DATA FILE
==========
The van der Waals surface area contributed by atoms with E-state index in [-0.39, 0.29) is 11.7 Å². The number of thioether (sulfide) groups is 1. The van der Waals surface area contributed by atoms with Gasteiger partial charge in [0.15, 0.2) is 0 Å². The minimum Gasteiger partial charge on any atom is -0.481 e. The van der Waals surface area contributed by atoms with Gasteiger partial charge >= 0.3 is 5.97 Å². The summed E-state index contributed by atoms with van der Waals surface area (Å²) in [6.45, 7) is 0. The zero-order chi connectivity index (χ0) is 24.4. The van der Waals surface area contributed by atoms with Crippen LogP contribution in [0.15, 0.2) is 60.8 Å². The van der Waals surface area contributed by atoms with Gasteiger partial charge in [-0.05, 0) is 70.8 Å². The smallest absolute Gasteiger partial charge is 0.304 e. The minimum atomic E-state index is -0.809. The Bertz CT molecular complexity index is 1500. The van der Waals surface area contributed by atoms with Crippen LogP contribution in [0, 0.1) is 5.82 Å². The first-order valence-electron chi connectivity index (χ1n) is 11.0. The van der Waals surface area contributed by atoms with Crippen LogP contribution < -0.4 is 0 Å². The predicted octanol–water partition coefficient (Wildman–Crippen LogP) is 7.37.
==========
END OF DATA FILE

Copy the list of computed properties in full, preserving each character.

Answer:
The van der Waals surface area contributed by atoms with E-state index in [-0.39, 0.29) is 11.7 Å². The number of thioether (sulfide) groups is 1. The van der Waals surface area contributed by atoms with Gasteiger partial charge in [0.15, 0.2) is 0 Å². The minimum Gasteiger partial charge on any atom is -0.481 e. The van der Waals surface area contributed by atoms with Gasteiger partial charge >= 0.3 is 5.97 Å². The summed E-state index contributed by atoms with van der Waals surface area (Å²) in [6.45, 7) is 0. The zero-order chi connectivity index (χ0) is 24.4. The van der Waals surface area contributed by atoms with Crippen LogP contribution in [0.15, 0.2) is 60.8 Å². The van der Waals surface area contributed by atoms with Gasteiger partial charge in [-0.05, 0) is 70.8 Å². The smallest absolute Gasteiger partial charge is 0.304 e. The minimum atomic E-state index is -0.809. The Bertz CT molecular complexity index is 1500. The van der Waals surface area contributed by atoms with Crippen LogP contribution in [0, 0.1) is 5.82 Å². The first-order valence-electron chi connectivity index (χ1n) is 11.0. The van der Waals surface area contributed by atoms with Crippen LogP contribution < -0.4 is 0 Å². The predicted octanol–water partition coefficient (Wildman–Crippen LogP) is 7.37.